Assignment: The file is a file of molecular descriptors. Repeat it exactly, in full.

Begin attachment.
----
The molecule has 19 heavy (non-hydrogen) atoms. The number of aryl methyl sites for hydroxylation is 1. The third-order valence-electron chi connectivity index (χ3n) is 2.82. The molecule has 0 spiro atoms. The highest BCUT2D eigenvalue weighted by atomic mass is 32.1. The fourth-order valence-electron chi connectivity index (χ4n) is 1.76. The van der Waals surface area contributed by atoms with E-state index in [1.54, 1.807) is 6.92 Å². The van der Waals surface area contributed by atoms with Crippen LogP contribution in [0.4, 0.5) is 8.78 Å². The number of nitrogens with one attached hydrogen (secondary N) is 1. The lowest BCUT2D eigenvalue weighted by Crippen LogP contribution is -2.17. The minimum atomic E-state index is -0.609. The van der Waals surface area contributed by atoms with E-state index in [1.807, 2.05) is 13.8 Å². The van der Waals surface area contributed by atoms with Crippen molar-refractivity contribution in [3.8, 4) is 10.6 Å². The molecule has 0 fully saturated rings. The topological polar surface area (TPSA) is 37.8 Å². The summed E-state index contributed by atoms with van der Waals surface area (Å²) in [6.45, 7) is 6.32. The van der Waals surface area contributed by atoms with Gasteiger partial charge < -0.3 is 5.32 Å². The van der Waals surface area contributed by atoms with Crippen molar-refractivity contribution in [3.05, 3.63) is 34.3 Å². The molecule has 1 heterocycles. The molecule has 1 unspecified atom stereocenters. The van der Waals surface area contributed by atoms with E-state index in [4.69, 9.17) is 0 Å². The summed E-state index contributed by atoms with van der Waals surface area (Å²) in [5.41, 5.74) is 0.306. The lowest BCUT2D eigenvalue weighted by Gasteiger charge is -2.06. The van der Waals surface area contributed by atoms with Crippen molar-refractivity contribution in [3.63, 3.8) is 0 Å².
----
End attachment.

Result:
The molecule has 19 heavy (non-hydrogen) atoms. The number of aryl methyl sites for hydroxylation is 1. The third-order valence-electron chi connectivity index (χ3n) is 2.82. The molecule has 0 spiro atoms. The highest BCUT2D eigenvalue weighted by atomic mass is 32.1. The fourth-order valence-electron chi connectivity index (χ4n) is 1.76. The van der Waals surface area contributed by atoms with E-state index in [1.54, 1.807) is 6.92 Å². The van der Waals surface area contributed by atoms with Crippen LogP contribution in [0.4, 0.5) is 8.78 Å². The number of nitrogens with one attached hydrogen (secondary N) is 1. The lowest BCUT2D eigenvalue weighted by Crippen LogP contribution is -2.17. The minimum atomic E-state index is -0.609. The van der Waals surface area contributed by atoms with E-state index in [1.807, 2.05) is 13.8 Å². The van der Waals surface area contributed by atoms with Crippen molar-refractivity contribution in [3.8, 4) is 10.6 Å². The molecule has 0 fully saturated rings. The topological polar surface area (TPSA) is 37.8 Å². The summed E-state index contributed by atoms with van der Waals surface area (Å²) in [6.45, 7) is 6.32. The van der Waals surface area contributed by atoms with Gasteiger partial charge < -0.3 is 5.32 Å². The van der Waals surface area contributed by atoms with Crippen molar-refractivity contribution in [3.05, 3.63) is 34.3 Å². The molecule has 1 heterocycles. The molecule has 1 unspecified atom stereocenters. The van der Waals surface area contributed by atoms with E-state index in [4.69, 9.17) is 0 Å². The summed E-state index contributed by atoms with van der Waals surface area (Å²) in [5.41, 5.74) is 0.306. The lowest BCUT2D eigenvalue weighted by Gasteiger charge is -2.06. The van der Waals surface area contributed by atoms with Crippen molar-refractivity contribution in [3.63, 3.8) is 0 Å².